The interior design of the house was led by Paul Chalfin. With a total of 54 rooms (34 of them are open to visitors), each room was carefully thought out and decorated with a different theme. Visitors may walk into one room that is Renaissance-inspired and walk into another room that is Baroque inspired. The first floor of the house is served as the reception of the house. The first floor is surrounded by the Library, Music Room, Kitchen, and the Dining Room with open access to the main living space – the courtyard. The second floor is more for personal usage. It included guest suit, James Deering’s bedroom, Breakfast Room and the Kitchen. The details of the house are put together by little pieces, ranging from painting Chalfin found in Europe that suggested to have the same last name as James Deering but have no ancestry history to hiring a painter to paint marble-like looking artifacts on the wall. One of the décors of the room was a painting Each room is designed around objects and artifacts from Italy. According to the Vizcaya.org, the main house serves as a memory book. It suggests the pass of time through the accumulation of artifacts and memories.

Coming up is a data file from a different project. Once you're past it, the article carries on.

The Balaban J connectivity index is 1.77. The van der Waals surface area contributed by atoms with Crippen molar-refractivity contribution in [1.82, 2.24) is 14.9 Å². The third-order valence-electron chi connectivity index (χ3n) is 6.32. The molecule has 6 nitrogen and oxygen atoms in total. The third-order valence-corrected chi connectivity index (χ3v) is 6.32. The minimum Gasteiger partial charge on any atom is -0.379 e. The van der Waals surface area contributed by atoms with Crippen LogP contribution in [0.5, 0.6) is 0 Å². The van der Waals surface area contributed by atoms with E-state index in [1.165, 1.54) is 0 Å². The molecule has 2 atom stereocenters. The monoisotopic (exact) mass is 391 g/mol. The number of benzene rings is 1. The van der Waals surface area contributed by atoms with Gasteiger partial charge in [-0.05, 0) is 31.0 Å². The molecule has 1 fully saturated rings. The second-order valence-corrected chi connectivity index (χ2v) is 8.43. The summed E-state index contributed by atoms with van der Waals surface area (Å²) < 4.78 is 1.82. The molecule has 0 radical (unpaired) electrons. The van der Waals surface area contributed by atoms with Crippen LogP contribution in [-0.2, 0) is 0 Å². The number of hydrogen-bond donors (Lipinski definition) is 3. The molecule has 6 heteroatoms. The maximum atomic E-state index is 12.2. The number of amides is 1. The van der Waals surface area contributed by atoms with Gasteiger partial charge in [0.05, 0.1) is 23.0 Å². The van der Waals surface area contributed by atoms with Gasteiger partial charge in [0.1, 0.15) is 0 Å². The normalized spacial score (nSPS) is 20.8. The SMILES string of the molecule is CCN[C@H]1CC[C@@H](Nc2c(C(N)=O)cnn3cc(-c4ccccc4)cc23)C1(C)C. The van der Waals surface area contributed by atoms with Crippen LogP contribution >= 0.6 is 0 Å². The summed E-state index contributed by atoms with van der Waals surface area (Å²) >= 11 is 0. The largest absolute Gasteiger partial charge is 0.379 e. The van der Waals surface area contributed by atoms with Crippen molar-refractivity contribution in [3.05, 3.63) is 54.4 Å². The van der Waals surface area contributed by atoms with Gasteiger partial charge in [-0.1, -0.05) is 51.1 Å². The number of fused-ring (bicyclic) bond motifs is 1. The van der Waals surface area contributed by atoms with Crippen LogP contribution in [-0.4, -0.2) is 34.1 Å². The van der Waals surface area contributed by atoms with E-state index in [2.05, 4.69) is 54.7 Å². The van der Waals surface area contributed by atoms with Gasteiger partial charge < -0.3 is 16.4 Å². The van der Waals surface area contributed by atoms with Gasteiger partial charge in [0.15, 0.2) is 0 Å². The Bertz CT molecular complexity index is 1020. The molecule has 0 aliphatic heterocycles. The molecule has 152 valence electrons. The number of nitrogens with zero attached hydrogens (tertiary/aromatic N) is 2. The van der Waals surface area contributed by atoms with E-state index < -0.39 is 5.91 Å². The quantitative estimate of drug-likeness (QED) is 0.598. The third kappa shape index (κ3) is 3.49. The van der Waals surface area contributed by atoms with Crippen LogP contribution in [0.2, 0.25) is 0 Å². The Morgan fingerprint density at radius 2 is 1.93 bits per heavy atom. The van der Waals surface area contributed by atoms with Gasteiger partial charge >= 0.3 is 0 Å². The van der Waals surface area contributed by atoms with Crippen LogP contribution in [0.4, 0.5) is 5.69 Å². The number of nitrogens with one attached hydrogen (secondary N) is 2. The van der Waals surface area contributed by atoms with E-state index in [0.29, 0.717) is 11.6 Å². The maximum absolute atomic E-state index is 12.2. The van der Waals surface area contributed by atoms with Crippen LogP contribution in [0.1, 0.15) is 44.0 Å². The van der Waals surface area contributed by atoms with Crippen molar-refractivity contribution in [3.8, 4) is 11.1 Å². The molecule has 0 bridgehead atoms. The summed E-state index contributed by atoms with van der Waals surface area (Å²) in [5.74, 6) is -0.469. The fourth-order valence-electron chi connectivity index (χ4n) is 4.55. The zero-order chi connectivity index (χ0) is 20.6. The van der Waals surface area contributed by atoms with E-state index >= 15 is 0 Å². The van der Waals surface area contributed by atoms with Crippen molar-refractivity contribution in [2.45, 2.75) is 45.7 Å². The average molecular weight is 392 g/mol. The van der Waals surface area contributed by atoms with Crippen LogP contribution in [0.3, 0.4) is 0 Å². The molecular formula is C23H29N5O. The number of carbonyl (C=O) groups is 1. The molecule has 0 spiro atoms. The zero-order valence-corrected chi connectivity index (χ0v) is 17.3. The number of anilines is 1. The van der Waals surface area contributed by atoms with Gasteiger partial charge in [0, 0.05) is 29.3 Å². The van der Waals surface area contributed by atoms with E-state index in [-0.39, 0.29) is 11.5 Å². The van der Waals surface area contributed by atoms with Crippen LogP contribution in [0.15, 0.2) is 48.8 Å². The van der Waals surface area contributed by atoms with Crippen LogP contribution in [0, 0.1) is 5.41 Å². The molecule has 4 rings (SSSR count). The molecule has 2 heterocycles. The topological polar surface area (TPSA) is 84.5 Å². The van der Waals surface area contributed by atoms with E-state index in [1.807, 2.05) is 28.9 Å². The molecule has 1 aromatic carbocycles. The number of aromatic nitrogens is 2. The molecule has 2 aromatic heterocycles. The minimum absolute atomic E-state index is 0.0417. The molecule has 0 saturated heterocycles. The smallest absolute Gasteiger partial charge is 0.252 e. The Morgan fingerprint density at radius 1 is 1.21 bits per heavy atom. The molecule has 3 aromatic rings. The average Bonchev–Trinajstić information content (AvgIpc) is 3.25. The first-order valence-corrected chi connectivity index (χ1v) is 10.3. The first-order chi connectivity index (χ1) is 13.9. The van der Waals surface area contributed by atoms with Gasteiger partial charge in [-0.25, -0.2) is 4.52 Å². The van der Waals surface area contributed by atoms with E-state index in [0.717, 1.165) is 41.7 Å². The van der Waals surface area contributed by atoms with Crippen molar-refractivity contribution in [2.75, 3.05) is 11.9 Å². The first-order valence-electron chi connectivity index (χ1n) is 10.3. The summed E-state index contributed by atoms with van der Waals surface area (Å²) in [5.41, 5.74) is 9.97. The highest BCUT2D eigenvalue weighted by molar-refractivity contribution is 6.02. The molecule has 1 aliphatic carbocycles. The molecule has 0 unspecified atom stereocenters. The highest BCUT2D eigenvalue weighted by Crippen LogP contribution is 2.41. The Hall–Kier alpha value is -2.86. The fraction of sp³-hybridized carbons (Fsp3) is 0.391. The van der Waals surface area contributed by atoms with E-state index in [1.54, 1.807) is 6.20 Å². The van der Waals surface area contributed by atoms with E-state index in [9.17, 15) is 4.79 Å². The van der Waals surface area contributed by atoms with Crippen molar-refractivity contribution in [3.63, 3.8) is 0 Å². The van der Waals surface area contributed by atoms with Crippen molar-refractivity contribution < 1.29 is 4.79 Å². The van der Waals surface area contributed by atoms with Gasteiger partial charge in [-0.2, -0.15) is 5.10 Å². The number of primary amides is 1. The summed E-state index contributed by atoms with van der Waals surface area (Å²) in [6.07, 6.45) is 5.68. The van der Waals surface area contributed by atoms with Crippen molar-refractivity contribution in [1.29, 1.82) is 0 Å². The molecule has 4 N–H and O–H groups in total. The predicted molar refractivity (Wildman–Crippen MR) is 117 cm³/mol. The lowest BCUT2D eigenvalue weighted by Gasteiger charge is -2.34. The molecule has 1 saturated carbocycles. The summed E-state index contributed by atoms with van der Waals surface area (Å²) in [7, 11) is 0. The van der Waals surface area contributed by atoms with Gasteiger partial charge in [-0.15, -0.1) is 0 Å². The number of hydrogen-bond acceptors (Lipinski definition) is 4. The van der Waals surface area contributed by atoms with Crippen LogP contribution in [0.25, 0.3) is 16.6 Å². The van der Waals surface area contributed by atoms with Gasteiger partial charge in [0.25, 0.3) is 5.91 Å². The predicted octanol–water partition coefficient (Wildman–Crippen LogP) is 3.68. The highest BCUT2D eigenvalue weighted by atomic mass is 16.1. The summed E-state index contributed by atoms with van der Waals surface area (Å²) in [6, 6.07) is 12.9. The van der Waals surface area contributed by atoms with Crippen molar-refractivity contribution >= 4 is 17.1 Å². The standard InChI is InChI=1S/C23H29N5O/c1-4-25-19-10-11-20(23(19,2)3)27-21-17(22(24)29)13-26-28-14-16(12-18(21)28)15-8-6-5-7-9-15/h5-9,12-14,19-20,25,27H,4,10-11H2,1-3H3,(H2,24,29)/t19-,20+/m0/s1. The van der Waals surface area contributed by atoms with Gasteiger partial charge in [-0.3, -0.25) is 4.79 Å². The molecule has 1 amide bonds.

Despite its Baroque look, the Vizcaya has some of the most advanced technology could offer at that time. Many of these technologies include generator, water filtration system, telephone, dumbwaiter, refrigerator, vacuum cleaning system, elevator, and partial automatic laundry room.
The main house of Vizcaya played a significance in history. It offered knowledge of the architectural technology that was utilized during the period but also offered an insight view of the people living at the time. The implement of technologies in the house provides visitors knowledge of how modern-day technology came to be and see the progression of technology through the presentation of the old and the new.
About the Garden
The Vizcaya Garden is a stunningly designed showcase of flora, which captivates visitors from all over the world. This landmark offers a magnificent blend of art, the ocean and the flora of Miami. These gardens are a form of art themselves, displaying beautiful, intricate layouts of plants strategically meant to complement the beautiful architecture of the house and its surroundings. These gardens represent a dance between the beauty of man-made structures interlaced with the beauty of nature as the garden is adorned with multiple fountains and sculptures.